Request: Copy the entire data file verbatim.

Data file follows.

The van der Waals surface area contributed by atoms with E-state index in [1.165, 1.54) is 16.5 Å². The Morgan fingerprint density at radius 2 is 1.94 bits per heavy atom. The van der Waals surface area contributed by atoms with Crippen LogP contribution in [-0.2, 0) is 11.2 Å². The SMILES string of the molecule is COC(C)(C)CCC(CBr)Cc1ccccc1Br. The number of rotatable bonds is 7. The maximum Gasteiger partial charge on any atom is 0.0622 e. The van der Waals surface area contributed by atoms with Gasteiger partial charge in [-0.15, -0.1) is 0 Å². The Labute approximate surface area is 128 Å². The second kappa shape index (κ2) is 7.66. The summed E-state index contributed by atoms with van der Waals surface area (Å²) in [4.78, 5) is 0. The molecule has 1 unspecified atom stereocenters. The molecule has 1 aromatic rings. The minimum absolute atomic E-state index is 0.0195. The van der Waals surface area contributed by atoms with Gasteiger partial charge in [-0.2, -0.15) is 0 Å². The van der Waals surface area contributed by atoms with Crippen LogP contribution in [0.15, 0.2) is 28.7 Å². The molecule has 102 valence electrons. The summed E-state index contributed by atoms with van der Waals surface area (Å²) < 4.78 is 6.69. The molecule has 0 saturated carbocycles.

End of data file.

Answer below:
The van der Waals surface area contributed by atoms with E-state index in [1.165, 1.54) is 16.5 Å². The Morgan fingerprint density at radius 2 is 1.94 bits per heavy atom. The van der Waals surface area contributed by atoms with Crippen LogP contribution in [-0.2, 0) is 11.2 Å². The SMILES string of the molecule is COC(C)(C)CCC(CBr)Cc1ccccc1Br. The number of rotatable bonds is 7. The maximum Gasteiger partial charge on any atom is 0.0622 e. The van der Waals surface area contributed by atoms with Gasteiger partial charge in [-0.15, -0.1) is 0 Å². The Labute approximate surface area is 128 Å². The second kappa shape index (κ2) is 7.66. The summed E-state index contributed by atoms with van der Waals surface area (Å²) in [4.78, 5) is 0. The molecule has 1 unspecified atom stereocenters. The molecule has 1 aromatic rings. The minimum absolute atomic E-state index is 0.0195. The van der Waals surface area contributed by atoms with Gasteiger partial charge in [-0.2, -0.15) is 0 Å². The van der Waals surface area contributed by atoms with Crippen LogP contribution in [0.15, 0.2) is 28.7 Å². The molecule has 102 valence electrons. The summed E-state index contributed by atoms with van der Waals surface area (Å²) < 4.78 is 6.69. The molecule has 0 saturated carbocycles.